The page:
Welcome to the Faeroe Islands, a self-governing community within the United Kingdom of Denmark. Recreational past time: Bludgeoning whales

(More below the fold…)

DawnWatch: Sea Shepherd heads for Antarctica — Brisbane’s Courier Mail, 24 November, 2006

Sunday, November 26th, 2006

———- Forwarded message ———-
From: DawnWatch – news [at] dawnwatch.com
Date: Nov 25, 2006 9:47 PM
Subject: Dawnwatch: Sea Shepherd heads for Antarctica — Brisbane’s Courier Mail, 24 November, 2006

The Sea Shepherd team doing their best to defend whales in Antarctica, and Brisbane’s Courier Mail (Australia) has run a terrific article, by Phil Bartsch, about the effort. It appeared in the Friday, November 24 edition of the paper headed, “To war over whales.”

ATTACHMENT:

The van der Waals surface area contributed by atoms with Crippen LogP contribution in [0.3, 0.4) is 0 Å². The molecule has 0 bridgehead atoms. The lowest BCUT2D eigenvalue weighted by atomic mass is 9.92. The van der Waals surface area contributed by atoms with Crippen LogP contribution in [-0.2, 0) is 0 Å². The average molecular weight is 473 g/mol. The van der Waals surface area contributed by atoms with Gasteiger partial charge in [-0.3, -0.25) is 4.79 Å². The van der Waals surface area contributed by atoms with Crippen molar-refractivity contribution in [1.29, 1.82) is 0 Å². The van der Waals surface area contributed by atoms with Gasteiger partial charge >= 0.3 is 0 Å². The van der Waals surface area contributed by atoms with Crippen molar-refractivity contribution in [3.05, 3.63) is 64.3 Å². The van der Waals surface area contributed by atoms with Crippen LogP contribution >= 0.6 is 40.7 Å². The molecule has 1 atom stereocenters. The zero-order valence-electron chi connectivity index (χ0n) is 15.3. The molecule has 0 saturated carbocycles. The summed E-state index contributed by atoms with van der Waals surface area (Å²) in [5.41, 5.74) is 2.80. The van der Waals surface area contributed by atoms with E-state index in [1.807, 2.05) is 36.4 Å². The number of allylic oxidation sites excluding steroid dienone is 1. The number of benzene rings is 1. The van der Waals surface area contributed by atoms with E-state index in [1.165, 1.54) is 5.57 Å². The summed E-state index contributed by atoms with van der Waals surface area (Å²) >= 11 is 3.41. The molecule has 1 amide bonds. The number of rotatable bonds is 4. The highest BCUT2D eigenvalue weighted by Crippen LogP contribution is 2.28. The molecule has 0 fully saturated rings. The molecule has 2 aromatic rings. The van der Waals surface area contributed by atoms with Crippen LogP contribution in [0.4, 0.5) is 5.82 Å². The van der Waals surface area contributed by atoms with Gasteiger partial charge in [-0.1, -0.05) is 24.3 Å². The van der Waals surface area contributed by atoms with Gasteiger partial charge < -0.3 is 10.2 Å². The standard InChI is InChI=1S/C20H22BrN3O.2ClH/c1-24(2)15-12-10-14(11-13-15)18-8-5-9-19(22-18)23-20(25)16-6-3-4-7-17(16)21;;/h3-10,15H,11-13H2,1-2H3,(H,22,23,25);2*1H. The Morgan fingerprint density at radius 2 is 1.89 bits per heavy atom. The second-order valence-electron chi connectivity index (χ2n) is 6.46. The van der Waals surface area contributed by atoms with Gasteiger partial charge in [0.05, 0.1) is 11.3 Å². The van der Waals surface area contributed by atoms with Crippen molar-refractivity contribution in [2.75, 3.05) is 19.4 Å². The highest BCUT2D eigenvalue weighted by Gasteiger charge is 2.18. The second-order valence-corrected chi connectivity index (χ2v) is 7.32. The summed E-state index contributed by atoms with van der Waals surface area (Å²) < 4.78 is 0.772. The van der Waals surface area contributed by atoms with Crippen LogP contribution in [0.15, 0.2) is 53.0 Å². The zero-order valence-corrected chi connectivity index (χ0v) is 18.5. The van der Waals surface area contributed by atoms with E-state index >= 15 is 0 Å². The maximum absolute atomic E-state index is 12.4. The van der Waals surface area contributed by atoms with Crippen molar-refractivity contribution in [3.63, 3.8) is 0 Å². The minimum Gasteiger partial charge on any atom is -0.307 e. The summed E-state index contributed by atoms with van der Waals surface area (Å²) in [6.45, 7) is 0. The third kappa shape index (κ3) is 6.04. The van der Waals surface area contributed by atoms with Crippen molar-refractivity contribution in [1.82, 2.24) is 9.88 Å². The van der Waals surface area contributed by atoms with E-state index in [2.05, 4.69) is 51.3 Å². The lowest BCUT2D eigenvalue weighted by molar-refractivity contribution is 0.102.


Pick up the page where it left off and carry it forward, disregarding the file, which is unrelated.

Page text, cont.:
It opens:

“Blood is about to be spilled into the icy blue waters off Antarctica again – much of it within the Australian Whale Sanctuary.

“But not if Captain Paul Watson can help prevent it.

“‘What’s the point of having a whale sanctuary if you can kill whales in it?’ argues the controversial founder and president of the Sea Shepherd Conservation Society.

“‘I’m not going to stand around and do nothing and watch these magnificent creatures being slaughtered. The time for conferences and meetings and mail-outs and petitions is over.'”

(More below the fold…)

IFAW: Say No to Caribbean Whaling

Wednesday, November 22nd, 2006

Via the International Fund for Animal Welfare:

Say No to Caribbean Whaling